Writer: Gareth Evans (as G.H Evans)
Cast: Nicholas Bool, Mads Koudal, Jared Morgan, Solitaire Mouneimne, Emma Powell
Running time: 77mins
The lowdown: Gareth (The Raid 2) Evans’ micro-budgeted, Cardiff based debut is a sombre, sordid tale riffing on the urban myth of snuff movies and the God’s lonely man vengeance of Taxi Driver. Sandpaper rough but brimming with potential, its chief fascination comes from seeing Evans’ themes and style in embryonic form.
The full verdict: Footsteps (also known as the blunter Vengeance Day on UK DVD) is raw. Raw in its story and themes, raw in its production and execution, raw in its talent.
And a raw blueprint for what would come once Evans had relocated to Indonesia.
A basic story has reticent loner Andrew (Bool) hitting bottom after losing both parents, his girlfriend (Powell) and his dead end pie factory job, while his best mate lies comatosed from a vicious attack.
After himself enduring a beating recorded by The Cameraman (Morgan), Andrew is absorbed into the snuff industry under the tutelage of unhinged, body disposal expert Paul (Koudal).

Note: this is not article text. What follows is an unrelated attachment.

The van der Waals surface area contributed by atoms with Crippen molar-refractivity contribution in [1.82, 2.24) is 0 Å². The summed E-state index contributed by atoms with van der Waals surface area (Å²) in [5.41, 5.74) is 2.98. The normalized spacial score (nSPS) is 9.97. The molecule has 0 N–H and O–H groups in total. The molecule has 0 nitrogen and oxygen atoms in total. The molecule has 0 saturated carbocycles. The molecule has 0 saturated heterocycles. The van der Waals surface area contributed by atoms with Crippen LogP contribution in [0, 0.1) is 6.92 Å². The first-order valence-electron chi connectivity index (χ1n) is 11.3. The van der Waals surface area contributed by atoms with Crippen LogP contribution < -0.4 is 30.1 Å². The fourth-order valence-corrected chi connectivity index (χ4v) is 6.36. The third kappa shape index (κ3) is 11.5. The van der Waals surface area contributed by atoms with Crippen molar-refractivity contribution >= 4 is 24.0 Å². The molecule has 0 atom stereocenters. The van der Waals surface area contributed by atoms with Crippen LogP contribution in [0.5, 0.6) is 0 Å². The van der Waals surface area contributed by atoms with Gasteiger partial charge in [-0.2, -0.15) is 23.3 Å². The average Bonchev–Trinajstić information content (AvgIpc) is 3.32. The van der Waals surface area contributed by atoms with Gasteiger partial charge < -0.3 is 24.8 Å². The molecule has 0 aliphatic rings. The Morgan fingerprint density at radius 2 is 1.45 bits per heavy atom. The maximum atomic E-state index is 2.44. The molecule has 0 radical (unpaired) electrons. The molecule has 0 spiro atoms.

Influenced by Japanese directors Tsukamoto Shinya and Kitano Takeshi, filmmakers who also drop audiences into fully formed worlds with no roadmap for guidance, Evans (billed as G.H. Evans) fragments the first act into scenes of random violence, snatched moments of intimacy and brief bursts of dialogue, flitting back and forth across timelines.
Ambition is not matched by execution, and Footsteps’ opening risks crumbling into incoherence. Evans would later perfect set-ups across varying timelines in The Raid 2, after honing his talent for economic storytelling with Merantau and The Raid.
The director is more assured visually; demonstrating the flair for shot composition, strong colour schemes and dynamic editing that would later propel him to global recognition. Leavening black humour is also deployed, the snuff company is a small-time production facility with tea always on the brew and Andrew essentially swaps one meat packing job for another.
Inevitably, acting ability veers wildly – Bool is adequate as the wounded loner, Morgan am-dram OTT as The Cameraman – but the film is elevated by the unrestrained Koudal (flown over from Denmark especially for the film) and Mouneimne as Michelle, a woman in debt to the mad Dane.
Evans announces himself as a director of note in a scene when Andrew finds himself in Michelle’s house with Paul, the psycho clearly in the mood for murder. Shocking, surprising and unnerving, it echoes the starkness of Dead Man’s Shoes and paves the way for the (bloodily well-realised) third act one-man war against parasitic lowlifes that would become the director’s finishing move.
Evans would look East to discover his cinematic voice, but his debut remains fascinating if flawed.